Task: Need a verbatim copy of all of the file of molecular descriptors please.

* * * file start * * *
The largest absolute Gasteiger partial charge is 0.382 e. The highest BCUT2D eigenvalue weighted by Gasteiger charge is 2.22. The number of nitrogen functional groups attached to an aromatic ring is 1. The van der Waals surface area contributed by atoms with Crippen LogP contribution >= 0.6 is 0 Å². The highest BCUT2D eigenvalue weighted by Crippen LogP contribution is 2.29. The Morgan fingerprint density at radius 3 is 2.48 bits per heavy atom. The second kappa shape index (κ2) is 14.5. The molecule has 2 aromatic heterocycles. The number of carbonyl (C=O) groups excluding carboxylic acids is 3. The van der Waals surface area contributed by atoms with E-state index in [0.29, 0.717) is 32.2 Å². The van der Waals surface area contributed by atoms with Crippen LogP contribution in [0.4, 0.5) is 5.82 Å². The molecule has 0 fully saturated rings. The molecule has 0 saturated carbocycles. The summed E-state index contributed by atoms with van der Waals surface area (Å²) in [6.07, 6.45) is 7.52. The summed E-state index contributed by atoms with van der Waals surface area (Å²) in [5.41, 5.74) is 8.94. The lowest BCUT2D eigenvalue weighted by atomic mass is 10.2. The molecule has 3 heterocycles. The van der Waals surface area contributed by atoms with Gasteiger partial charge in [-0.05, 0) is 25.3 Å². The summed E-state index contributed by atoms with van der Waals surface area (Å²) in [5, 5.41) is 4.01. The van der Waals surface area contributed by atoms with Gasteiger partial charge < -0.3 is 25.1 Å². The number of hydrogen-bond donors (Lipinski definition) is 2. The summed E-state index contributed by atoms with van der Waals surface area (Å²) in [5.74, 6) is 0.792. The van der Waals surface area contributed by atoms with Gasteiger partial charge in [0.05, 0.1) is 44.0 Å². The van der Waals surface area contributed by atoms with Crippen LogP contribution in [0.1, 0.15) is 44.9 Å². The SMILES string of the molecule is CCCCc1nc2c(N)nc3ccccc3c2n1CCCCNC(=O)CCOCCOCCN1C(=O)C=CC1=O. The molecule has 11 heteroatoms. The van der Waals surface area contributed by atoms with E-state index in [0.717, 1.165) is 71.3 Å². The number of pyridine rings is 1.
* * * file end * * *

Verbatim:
The largest absolute Gasteiger partial charge is 0.382 e. The highest BCUT2D eigenvalue weighted by Gasteiger charge is 2.22. The number of nitrogen functional groups attached to an aromatic ring is 1. The van der Waals surface area contributed by atoms with Crippen LogP contribution >= 0.6 is 0 Å². The highest BCUT2D eigenvalue weighted by Crippen LogP contribution is 2.29. The Morgan fingerprint density at radius 3 is 2.48 bits per heavy atom. The second kappa shape index (κ2) is 14.5. The molecule has 2 aromatic heterocycles. The number of carbonyl (C=O) groups excluding carboxylic acids is 3. The van der Waals surface area contributed by atoms with E-state index in [0.29, 0.717) is 32.2 Å². The van der Waals surface area contributed by atoms with Crippen LogP contribution in [0.4, 0.5) is 5.82 Å². The molecule has 0 fully saturated rings. The molecule has 0 saturated carbocycles. The summed E-state index contributed by atoms with van der Waals surface area (Å²) in [6.07, 6.45) is 7.52. The summed E-state index contributed by atoms with van der Waals surface area (Å²) in [5.41, 5.74) is 8.94. The lowest BCUT2D eigenvalue weighted by atomic mass is 10.2. The molecule has 3 heterocycles. The van der Waals surface area contributed by atoms with Gasteiger partial charge in [-0.05, 0) is 25.3 Å². The summed E-state index contributed by atoms with van der Waals surface area (Å²) in [5, 5.41) is 4.01. The van der Waals surface area contributed by atoms with Gasteiger partial charge < -0.3 is 25.1 Å². The number of hydrogen-bond donors (Lipinski definition) is 2. The summed E-state index contributed by atoms with van der Waals surface area (Å²) in [5.74, 6) is 0.792. The van der Waals surface area contributed by atoms with Gasteiger partial charge in [0.05, 0.1) is 44.0 Å². The van der Waals surface area contributed by atoms with Crippen LogP contribution in [0.1, 0.15) is 44.9 Å². The SMILES string of the molecule is CCCCc1nc2c(N)nc3ccccc3c2n1CCCCNC(=O)CCOCCOCCN1C(=O)C=CC1=O. The molecule has 11 heteroatoms. The van der Waals surface area contributed by atoms with E-state index in [0.717, 1.165) is 71.3 Å². The number of pyridine rings is 1.